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pure culture[′pyu̇r ¦kəl·chər]
a culture containing cells of a single species of microorganism.
The most reliable way of isolating a pure culture is from a single cell of a population. For yeast and microscopic fungi, this is accomplished by Lindner’s drop technique. Drops from a cellular suspension of yeast or fungi spores (conidia) are transferred to a cover glass, or cover slip. The cover glass is then placed over a cavity slide. Microscopic techniques are used to find a drop containing a single cell, and the drop is then transferred, using sterile procedures, to a culture medium. Pure, single-cell bacterial cultures are isolated with the aid of a micromanipulator or thin capillaries (B. V. Perfil’ev’s microselector).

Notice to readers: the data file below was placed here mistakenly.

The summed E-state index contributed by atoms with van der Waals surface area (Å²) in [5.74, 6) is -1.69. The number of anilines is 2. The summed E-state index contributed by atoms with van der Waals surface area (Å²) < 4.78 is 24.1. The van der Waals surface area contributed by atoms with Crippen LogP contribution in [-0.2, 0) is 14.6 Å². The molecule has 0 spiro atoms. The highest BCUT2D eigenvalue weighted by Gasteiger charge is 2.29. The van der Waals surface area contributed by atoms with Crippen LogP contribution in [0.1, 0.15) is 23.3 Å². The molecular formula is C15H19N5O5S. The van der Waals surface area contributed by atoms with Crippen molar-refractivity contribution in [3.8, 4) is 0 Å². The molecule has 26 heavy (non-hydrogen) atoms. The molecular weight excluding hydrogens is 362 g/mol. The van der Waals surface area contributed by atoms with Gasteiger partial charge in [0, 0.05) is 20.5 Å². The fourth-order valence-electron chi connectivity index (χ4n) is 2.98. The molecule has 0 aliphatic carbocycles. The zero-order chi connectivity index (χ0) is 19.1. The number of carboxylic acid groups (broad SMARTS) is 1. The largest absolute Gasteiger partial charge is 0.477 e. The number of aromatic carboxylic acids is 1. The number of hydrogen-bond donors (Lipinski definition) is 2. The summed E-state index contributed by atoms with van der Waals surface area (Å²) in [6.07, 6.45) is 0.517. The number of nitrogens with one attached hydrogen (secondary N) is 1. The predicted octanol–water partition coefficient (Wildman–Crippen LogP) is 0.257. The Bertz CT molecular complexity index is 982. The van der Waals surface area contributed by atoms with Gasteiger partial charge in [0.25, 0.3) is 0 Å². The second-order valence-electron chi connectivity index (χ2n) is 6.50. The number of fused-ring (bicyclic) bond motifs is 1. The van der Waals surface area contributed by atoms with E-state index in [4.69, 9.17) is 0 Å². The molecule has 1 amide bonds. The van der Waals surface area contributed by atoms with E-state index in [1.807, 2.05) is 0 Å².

The isolation of pure cultures is necessary in the classification and study of the variability of microorganisms and in the production of vaccines. It is also used in the microbiological industry for the preparation of enzymes, antibiotics, vitamins, steroid hormones, and other preparations.